Challenge to Application of the ITAR Brokering Regulations Dismissed by DC Court

February 16, 2016

The U.S. District Court for the District of Columbia has dismissed a challenge to the United States Department of State’s application of the International Traffic Arms Regulations’ (ITAR) brokering provisions to practicing attorneys. The challenge was filed by international trade law firm Matthew A. Goldstein, PLLC (Goldstein) on its own behalf, seeking injunctive and declaratory relief regarding the application of the ITAR’s brokering provisions to legal services provided to its clients. Specifically, Goldstein sought a judgment declaring that any application of the brokering provisions to its legal services would be unconstitutional, and requested that the court equitably estop the State Department from applying the provisions to the firm.

The Arms Export Control Act (AECA) provides the statutory authority for the promulgation of the ITAR. A 1996 amendment to AECA states that every person (other than an U.S. government officer or employee) “who engages in the business of brokering activities with respect to the manufacture, export, import, or transfer” of a defense article or service must register with the government and seek a license before engaging in such activities.1  In 2013, the State Department, by regulation, clarified the ITAR2  to exclude “activities by an attorney that do not extend beyond the provision of legal advice to clients” from the definition of “brokering activities.”3

However, Goldstein alleged that the ITAR’s brokering provisions did apply to certain other broadly defined activities by attorneys (e.g., introducing or recommending specific parties and structuring transactions), rendering unclear the scope of attorney activities that Defendants considered to be subject to the provisions. In 2013, Goldstein filed an advisory opinion request with the State Department seeking further guidance as to the issue. Finding the response thereto insufficient, Goldstein filed suit, alleging in part that the State Department’s position that the ITAR brokering provisions apply to certain legal services offered by attorneys, coupled with the agency’s alleged failure to confirm whether the provisions apply to a list of specific activities by attorneys, caused Goldstein great and irreparable harm. Part of this harm resulted from the conflict between the brokering provisions’ reporting requirements and ethical rules requiring the protection of attorney-client confidentiality.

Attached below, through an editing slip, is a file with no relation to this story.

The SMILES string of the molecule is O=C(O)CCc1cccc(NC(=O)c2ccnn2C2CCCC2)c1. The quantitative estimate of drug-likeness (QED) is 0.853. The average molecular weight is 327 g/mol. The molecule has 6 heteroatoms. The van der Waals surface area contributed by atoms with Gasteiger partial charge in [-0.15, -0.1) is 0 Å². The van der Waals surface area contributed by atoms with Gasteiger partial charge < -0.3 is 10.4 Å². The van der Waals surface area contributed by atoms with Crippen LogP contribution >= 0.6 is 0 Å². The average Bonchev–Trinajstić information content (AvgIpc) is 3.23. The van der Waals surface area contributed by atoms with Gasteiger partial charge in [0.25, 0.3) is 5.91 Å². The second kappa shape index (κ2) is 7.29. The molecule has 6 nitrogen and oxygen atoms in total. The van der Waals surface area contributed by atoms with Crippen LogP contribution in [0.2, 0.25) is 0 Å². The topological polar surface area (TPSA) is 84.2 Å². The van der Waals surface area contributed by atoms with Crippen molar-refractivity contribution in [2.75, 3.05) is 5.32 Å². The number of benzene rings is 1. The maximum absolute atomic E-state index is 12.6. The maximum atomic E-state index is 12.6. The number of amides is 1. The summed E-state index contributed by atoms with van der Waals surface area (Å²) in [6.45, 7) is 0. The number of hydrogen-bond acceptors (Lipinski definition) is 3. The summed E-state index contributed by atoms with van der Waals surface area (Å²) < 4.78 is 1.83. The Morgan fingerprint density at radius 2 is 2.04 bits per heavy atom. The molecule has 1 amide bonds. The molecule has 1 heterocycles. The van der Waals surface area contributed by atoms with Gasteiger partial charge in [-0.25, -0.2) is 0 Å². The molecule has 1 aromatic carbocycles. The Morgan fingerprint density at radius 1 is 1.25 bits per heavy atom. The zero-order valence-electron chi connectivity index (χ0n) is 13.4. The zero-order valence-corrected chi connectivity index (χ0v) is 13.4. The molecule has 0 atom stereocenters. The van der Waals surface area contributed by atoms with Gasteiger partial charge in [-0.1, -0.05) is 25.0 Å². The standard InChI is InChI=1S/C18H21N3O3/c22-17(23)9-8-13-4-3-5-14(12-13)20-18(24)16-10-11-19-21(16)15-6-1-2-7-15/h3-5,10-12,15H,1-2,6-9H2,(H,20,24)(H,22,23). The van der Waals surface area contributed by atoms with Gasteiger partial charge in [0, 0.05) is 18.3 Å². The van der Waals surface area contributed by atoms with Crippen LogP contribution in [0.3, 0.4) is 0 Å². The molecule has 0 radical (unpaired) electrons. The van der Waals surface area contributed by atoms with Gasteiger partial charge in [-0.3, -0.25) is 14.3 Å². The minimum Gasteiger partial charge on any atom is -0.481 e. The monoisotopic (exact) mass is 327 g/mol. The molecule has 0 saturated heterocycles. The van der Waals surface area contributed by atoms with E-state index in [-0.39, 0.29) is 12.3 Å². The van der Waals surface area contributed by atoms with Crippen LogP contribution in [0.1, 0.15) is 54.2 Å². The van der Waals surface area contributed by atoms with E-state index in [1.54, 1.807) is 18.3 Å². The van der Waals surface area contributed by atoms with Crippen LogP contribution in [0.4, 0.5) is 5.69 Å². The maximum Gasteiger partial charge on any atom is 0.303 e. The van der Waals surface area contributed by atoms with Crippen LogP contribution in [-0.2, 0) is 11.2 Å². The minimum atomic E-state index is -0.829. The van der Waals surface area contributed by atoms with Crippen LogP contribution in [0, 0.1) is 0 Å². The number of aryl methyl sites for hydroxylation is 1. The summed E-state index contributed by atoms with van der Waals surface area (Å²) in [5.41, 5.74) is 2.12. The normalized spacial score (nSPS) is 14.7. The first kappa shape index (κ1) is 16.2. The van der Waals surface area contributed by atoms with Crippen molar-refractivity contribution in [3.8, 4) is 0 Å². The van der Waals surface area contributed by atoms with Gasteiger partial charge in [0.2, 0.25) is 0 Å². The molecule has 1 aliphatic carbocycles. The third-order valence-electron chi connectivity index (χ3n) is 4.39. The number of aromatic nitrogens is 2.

On January 26, 2016, finding that Goldstein lacked standing and that the case was not yet ripe, the court granted a motion to dismiss the case filed by Defendants.4  The court found that Goldstein failed to demonstrate an injury in fact, as it did not concretely show that it has, or will, engage in any activities that would be considered “brokering activities” by the State Department and that the threat of enforcement, even were it to engage in such activities, was merely speculative. Even if it was required to comply with the brokering provisions, the court found, Goldstein had not shown that it would be injured by having to adhere to the requirements, as it did not identify with specificity what type of information it would be required to but could not provide without violating ethical rules. The court suggested that the plaintiff may have been able to simply “advise its client about the requirements of {the brokering provisions}, and seek informed consent before obtaining from its clients or providing to State any confidential information that might be necessary to comply with those requirements.” For similar reasons, the court also concluded that plaintiff’s claims were not ripe for judicial review, and Goldstein’s case was dismissed.

For more information regarding the case, or for further guidance regarding the ITAR’s brokering provisions, contact Wiley Rein attorney Laura El-Sabaawi.

[1] 22 U.S.C. § 2778(b)(1)(A)(ii)(I)–(III).

[2] See generally Amendment to the International Traffic in Arms Regulations: Registration and Licensing of Brokers, Brokering Activities, and Related Provisions, 78 Fed. Reg. 52,680 (Aug. 26, 2013).

[3] 22 C.F.R. § 129.2(b)(2)(iv).

[4] Matthew A. Goldstein, PLLC v. U.S. Department of State, DDC, Civil Action No. 2015-0311 (Jan. 26, 2016).

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